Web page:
I’ve long had some objection to the social science of generation naming. I’m not quite sure how useful it is toward the goal of deepening understanding across actual generational lines. This is partially born of the experience of my family. My brothers and I are spread out in age over some fifteen years, and to those who are denizens of the zeitgeist-generation-naming game, this would make us of different generations. My oldest brother, born in 1979, can remember the years of Reagan’s presidency, listened to audio-cassette tapes, watched Alf (maybe), saw most of the Rocky movies in the theaters (or rented them from Blockbuster), and would by most standards be called a member of “Generation-X.” On the other hand, my youngest brother, born in 1994, would almost certainly be counted among the “millennials.” He is tech-savvy, doesn’t remember a world before the Internet, has been on Facebook since he was in middle school, and has little inkling of what it’s like to make sure to get to the television in time for your favorite show, since he streams everything on his computer.
Thing is, it seems to veer at least a little into the realm of absurdity to describe two children of the same parents to be of different generations. We are all literally the same generation. What’s more, being of the same kin-generation seems to have some more profound and connective meanings than the same pop-culture generation. Point of importance: All of us, my brothers and I, are the grandsons of Holocaust survivors, and are second-generation born Americans. As a means of understanding ourselves and other individuals, these facts seem to retain some deeper factors of importance than whether we have the same pop-culture exposures and tastes.
But don’t get me wrong. There are also important common threads that link people to their specific time of living. If I didn’t believe in that, then I’d have a hard time making any inquiries into “millennials’ spiritual beliefs.” We are bound together by the public events of our lifetimes. The rise of the Internet, the expanding of the environmental crisis, 9/11 and the War on Terror, the abuses of capitalism coming to a head, and, not to be forgotten, the secret takeover of the world by Skynet. All of these things will therefore be factored into this project.
To that end, when I use the term “millennial” the meaning I’m getting at is more of an epoch, an era, than a particular subset of people. All of us now live in this era. Those finding our ways and purposes in this time, without regard to any specific age or particular range of birth years, might be called “of” the era, which is to say, we are “millennials.”
In the world of clothing and ornamentation, a fringe is specially designed for the border, it is a conscious attempt at adding pizzazz, or of giving completion. Historically the word comes from the Latin for ‘fiber’ and might be considered something that’s come unravelled from the main garment. Sometimes it continues to unravel. Sometimes it falls loose and idle on the side of the garment and lolls about in the wind. Sometimes it frazzles into many more fringes.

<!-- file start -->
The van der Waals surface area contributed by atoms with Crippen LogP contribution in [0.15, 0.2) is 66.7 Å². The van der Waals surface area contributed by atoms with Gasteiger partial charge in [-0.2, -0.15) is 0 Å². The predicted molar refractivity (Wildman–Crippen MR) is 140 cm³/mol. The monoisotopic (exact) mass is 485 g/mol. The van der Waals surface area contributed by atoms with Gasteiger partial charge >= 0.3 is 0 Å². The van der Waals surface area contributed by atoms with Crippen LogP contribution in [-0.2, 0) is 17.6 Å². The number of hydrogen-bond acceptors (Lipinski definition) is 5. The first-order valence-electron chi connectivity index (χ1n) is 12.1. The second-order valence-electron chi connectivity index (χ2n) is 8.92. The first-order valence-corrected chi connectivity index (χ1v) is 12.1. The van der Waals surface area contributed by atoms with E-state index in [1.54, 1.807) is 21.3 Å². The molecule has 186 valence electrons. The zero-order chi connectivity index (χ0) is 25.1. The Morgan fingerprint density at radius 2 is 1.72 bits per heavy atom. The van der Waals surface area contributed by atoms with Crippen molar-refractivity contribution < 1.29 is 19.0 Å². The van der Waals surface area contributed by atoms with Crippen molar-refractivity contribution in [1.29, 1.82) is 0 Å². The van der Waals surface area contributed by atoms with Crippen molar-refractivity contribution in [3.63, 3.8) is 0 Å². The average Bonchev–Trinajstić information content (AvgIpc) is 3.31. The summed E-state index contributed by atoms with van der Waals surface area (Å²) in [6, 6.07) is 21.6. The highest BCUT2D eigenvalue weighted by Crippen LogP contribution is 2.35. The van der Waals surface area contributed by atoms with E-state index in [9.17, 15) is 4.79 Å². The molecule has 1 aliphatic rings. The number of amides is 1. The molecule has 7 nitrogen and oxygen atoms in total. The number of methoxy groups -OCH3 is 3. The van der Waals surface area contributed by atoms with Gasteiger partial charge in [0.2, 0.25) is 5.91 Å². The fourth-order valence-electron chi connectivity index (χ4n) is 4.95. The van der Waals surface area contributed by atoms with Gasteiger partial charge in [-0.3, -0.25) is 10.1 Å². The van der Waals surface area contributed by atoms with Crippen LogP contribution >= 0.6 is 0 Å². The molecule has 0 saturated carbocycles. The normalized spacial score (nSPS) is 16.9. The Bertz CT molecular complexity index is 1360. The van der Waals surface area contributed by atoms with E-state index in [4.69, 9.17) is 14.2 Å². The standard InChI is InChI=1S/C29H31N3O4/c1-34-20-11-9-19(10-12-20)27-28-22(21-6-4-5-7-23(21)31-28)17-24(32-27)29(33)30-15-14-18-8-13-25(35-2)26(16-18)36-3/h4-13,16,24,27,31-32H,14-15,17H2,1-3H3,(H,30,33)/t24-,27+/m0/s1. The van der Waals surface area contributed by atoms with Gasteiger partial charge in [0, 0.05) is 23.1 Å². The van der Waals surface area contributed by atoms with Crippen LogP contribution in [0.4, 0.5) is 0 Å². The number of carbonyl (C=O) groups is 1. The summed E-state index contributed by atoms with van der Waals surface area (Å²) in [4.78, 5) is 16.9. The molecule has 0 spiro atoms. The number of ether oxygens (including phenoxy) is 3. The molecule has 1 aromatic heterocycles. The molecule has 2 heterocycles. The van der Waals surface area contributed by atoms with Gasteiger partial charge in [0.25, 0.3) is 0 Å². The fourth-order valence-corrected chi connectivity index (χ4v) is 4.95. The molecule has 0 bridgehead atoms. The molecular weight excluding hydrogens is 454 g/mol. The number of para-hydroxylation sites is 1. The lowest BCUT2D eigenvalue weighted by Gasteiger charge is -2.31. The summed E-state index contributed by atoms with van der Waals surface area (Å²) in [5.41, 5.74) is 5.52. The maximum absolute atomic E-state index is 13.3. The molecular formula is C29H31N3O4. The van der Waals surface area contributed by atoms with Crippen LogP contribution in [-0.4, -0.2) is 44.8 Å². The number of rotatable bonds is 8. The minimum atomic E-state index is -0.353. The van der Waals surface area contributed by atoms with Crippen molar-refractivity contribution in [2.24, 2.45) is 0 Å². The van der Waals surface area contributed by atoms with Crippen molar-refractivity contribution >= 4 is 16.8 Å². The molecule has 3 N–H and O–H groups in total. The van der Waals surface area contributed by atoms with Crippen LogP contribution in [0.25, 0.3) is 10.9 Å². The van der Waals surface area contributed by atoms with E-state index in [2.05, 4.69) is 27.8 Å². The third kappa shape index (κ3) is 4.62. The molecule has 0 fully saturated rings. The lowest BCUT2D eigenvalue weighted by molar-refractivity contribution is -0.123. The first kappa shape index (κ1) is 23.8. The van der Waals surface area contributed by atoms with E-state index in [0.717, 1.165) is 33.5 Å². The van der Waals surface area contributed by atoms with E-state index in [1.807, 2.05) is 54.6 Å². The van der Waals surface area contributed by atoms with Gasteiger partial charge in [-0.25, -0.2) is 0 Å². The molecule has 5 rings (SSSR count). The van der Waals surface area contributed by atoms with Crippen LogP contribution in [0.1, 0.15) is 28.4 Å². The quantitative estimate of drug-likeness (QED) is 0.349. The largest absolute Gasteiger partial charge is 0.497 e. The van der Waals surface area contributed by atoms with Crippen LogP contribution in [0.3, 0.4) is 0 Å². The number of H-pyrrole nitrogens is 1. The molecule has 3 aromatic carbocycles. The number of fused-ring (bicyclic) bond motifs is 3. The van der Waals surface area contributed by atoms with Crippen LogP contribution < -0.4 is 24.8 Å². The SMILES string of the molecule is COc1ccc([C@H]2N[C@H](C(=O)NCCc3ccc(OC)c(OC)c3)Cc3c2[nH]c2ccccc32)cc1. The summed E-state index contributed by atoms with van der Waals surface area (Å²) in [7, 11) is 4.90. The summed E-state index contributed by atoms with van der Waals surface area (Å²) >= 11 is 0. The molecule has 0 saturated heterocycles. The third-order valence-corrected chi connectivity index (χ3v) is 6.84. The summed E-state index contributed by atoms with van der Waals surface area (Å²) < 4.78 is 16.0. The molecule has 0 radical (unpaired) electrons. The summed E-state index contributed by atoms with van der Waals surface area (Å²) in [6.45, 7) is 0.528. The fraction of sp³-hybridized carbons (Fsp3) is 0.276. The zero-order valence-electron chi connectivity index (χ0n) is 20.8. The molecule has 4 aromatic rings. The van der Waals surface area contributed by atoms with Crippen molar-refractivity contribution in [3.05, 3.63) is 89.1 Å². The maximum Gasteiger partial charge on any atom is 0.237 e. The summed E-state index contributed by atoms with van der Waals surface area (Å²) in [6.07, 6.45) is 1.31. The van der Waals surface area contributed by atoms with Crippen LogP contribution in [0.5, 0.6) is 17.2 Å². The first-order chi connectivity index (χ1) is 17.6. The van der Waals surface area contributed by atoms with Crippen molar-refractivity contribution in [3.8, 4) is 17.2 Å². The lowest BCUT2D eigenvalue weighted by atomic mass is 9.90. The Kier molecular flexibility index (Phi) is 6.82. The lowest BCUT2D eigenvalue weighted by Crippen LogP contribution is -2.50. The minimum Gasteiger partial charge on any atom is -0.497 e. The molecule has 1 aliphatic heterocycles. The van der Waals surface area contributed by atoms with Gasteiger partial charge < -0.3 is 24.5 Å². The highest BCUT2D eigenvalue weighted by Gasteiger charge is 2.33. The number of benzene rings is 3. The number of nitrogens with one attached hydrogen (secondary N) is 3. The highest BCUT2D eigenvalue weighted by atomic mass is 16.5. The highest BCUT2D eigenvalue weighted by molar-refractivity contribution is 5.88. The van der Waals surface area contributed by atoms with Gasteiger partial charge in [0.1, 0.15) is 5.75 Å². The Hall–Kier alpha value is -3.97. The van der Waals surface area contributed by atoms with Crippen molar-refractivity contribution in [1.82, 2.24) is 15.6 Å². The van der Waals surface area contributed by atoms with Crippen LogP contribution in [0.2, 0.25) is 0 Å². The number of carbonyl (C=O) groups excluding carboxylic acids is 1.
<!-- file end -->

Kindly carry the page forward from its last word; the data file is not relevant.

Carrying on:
There are lots and lots of different kinds of fringes. Of all designs, placements, and origins.
Intention starts with awareness and commences with informed choice. The understanding of that awareness and the choices made from such understandings vary from place to place. I am learning quickly that it is not the case that "if you've seen to one Intentional Community, you've seem 'em all." Thus the excitement of this trek.
Communities start with people who live together to create a whole greater than the sum of their parts. In the world of Intentional Communities, the word "Community" is an ideal. It's used the way Whitman used the word "Democracy," the thing that we strive to create as the most harmonious, dynamic, meaningful way of living with our fellow human beings.
It's quite nice really.
We know this from religious language to mean having to do with the soul, or the spirit. It is something unseen and powerful that we tap into.
But what does that mean?
For now I think of it as the holistic approach toward life, the grand narrative, the deep philosophy with which a person makes their intentional decisions. That said, sometimes it's the thing that makes you jump up and dance and give a primal yell.
This is one we’ll come back to.
One More Thing: About the Texts
The great debate about religious texts often seems to take on the language of whether they are "literally" or "absolutely" true or not true. Suffice to say, I think of the texts as "literally" lies (see Vonnegut quote above), but often useful ones, powerful and enlightening and meaningful to the extent, and in the manner, that we use them. If you consider the Wittgenstein-Einstein-Sandwich-Theory of words presented above, no texts can be "literally" or "absolutely" true, because words are themselves approximations of the deep wordless truths of life.
But I love the texts. They are full of wisdom. Read as metaphors for both history and the trials of everyday life, they really have unlimited scope. In the space between the meaning of all those approximate words, there are mountains of interpretation, interpolation, meditation, study, even play, to climb (and to continue to build). And (I'm gonna ring it out here) how tall and sturdy those mountains! how clear and beautiful the sight of the vistas from their peaks! how complex and majestic the rocky faces of all those texts and interpretations that have been around for millennia guiding our ancestors and reflecting down to us their thoughts! (Huzzah!)
So I suppose I should end this with a verse from a text. How about the opening of the Tao Te Ching:
Tao called Tao is not Tao.
Put that in your pipe and smoke it.